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Kevin Schroeder's Blog:
ZF2 Dependency Injection - Multiple Object Instances
April 30, 2012 @ 12:15:34

Kevin Schroeder has a quick new post about using dependency injection in Zend Framework 2 applications using multiple object instances.

When you work with the ZF2 Dependency Injection Container (DiC) when you make multiple requests for an instance of an object you will get the same object back each time. [...] But what if you want the injection benefits of the DiC but don't want to share the object? Use the DiC's newInstance method instead with the third parameter being false.

He includes code examples of requesting the object both ways - the usual way that returns the same object and the alternative that passes in a "false" value, complete with a debug output of each object proving they're different.

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zendframework2 dependency injection dic multiple object parameter false


Dan Horrigan's Blog:
The Value of Null
April 19, 2011 @ 10:51:18

Dan Horrigan has a new post to his blog talking about the value of null - a quick summary about when and where null should be used. Null's a value too, after all...

Let me start off by saying this article is about PHP and PHP alone. Other languages handle this sort of thing differently (and better). In PHP many people (and a few frameworks) return FALSE from methods when the requested value does not exist. However, I am here to tell you that if you do this, you are doing it wrong. Plain and Simple.

In his opinion, "false" is definitely not the same thing as "null" because "null" is technically the absence of a value, not a "not true" value like "false" is. He illustrates with a simple use case of a class that has methods returning various values.

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value null opinion false return


Andrei Zmievski's Blog:
Bloom Filters Quickie
April 07, 2009 @ 11:13:01

Andrei Zmievski has written a new post about a new extension he's worked up (out of curiosity for the technology) - the pecl/bloomy extension.

A Bloom filter is a probabilistic data structure that can be used to answer a simple question, is the given element a member of a set? Now, this question can be answered via other means, such as hash table or binary search trees. But the thing about Bloom filters is that they are incredibly space-efficient when the number of potential elements in the set is large.

The filters allow false positives with a defined error rate - it gives the "yes" or "no" answer based on the content and you, the developer, decide if that answer falls within a rate that's okay for you and your app. The filters also take the same amount of time to look up items no matter how many are in the set.

He includes an example of the extension in use - defining the number of elements, the false positive allowance and adding/searching data and how the responses would come back from the checks.

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bloom filter pecl extension example false positive rate data structure


Davey Shafik's Blog:
Return Values
February 04, 2009 @ 11:14:28

Davey Shafik has taken a look at return values and keeping them standard when handing them back from the results of a database query.

In #phpc we recently had a discussion about function return values; specifically from database queries. I'm going to go on a (admittedly, rather sturdy looking) limb and say this applies to pretty much any function that returns from a data resource, not just a database .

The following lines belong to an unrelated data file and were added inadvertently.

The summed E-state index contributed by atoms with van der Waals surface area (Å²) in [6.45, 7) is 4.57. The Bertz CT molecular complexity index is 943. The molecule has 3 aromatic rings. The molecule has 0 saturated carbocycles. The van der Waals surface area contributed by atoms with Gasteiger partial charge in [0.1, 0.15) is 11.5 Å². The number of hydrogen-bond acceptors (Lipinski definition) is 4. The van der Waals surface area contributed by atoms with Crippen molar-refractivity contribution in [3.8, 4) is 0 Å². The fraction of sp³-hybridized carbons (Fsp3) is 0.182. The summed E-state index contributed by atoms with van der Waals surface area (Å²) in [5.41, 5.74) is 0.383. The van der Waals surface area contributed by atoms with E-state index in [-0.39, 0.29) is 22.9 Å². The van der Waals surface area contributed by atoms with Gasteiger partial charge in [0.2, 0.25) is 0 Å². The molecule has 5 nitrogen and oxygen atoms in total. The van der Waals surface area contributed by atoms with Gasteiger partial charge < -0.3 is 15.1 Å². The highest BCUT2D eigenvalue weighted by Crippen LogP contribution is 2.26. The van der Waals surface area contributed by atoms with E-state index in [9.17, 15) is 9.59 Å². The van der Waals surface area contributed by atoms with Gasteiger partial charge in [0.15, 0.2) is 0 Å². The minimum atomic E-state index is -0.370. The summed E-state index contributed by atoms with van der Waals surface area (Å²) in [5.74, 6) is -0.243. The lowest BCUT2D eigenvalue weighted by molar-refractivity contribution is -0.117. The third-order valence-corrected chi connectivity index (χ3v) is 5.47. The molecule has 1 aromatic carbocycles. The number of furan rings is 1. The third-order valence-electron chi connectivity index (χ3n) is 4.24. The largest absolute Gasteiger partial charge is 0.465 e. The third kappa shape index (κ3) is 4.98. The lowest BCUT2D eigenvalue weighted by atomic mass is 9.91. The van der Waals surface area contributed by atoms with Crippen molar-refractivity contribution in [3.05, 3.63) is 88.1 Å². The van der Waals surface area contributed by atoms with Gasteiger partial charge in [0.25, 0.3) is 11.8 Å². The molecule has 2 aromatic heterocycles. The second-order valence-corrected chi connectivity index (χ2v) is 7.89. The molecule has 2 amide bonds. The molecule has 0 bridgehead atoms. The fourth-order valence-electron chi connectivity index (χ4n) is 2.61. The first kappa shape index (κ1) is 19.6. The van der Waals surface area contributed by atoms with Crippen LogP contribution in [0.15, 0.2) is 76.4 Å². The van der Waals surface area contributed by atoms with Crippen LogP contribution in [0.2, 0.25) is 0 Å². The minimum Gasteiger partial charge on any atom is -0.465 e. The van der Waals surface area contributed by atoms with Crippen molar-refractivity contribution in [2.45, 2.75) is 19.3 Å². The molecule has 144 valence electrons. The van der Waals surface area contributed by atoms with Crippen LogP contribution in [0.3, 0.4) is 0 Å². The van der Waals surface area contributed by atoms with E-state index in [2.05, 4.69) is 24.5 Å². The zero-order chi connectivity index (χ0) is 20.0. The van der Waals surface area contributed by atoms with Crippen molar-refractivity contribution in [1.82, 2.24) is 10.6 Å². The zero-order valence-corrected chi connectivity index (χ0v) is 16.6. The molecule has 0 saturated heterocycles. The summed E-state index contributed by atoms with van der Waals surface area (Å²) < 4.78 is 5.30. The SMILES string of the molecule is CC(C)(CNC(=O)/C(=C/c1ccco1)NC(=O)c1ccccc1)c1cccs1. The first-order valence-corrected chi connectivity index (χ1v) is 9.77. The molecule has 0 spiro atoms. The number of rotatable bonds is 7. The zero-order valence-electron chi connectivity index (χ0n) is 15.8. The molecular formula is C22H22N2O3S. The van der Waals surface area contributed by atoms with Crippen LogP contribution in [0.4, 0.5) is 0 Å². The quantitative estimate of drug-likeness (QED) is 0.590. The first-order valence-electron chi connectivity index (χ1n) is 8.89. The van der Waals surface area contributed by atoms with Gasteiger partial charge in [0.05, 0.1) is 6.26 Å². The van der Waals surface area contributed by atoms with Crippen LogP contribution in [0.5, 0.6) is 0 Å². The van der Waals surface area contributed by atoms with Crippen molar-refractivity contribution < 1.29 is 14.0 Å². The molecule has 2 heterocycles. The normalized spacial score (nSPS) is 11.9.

His personal preference is to return the results data if there's matching information but to return a false value if there is an error/not results were found. He includes a snippet of example code to show the structure he's talking about. Some of the comments on the post mention things like exception handling, other similar methods other developers use and the use of nulls.

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return value array false null exception comment


Felix Geisendorfer's Blog:
False == 0, or not?
August 14, 2007 @ 08:45:00

Felix Geisendorfer has come across something interesting in his coding - an issue where false might not be false in the right situation.

So far I've always thought false would evaluate to 0 when used in a computational context. Turns out that this isn't always the case.

His code example tries to check is a false value is greater than or equal to a negative number. The result, however (despite the thinking that false is a zero value) turns out to be false.

I randomly stumbled upon this when arguing with Mariano today if setting Model::recursive to 'false' has the same effect as setting it to '-1'. Turns out that cake uses a statement like this: if ($recursive > -1) in the core which in turn makes -1 and false do exactly the same thing.
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false zero evaluate compare negative false zero evaluate compare negative


Tiffany Brown's Blog:
PHP Quickie More on is_numeric vs. ctype_digit
August 17, 2006 @ 07:32:52

Tiffany Brown has posted an update to her look into is_numeric versus ctype_digit today, mentioning an issue she came across when testing based on the differences she found in her previous posting.

Just a quick follow-up to my post on is_numeric vs. ctype_digit. There is one quirk with ctype_digit that may affect your choice about whether to use it.

When the string in question is empty, ctype_digit returns TRUE. However, when it is null, ctype_digit will return FALSE.

She includes code to illustrate, noting the return of each function.

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is_numeric ctype_digit quirk true false return is_numeric ctype_digit quirk true false return



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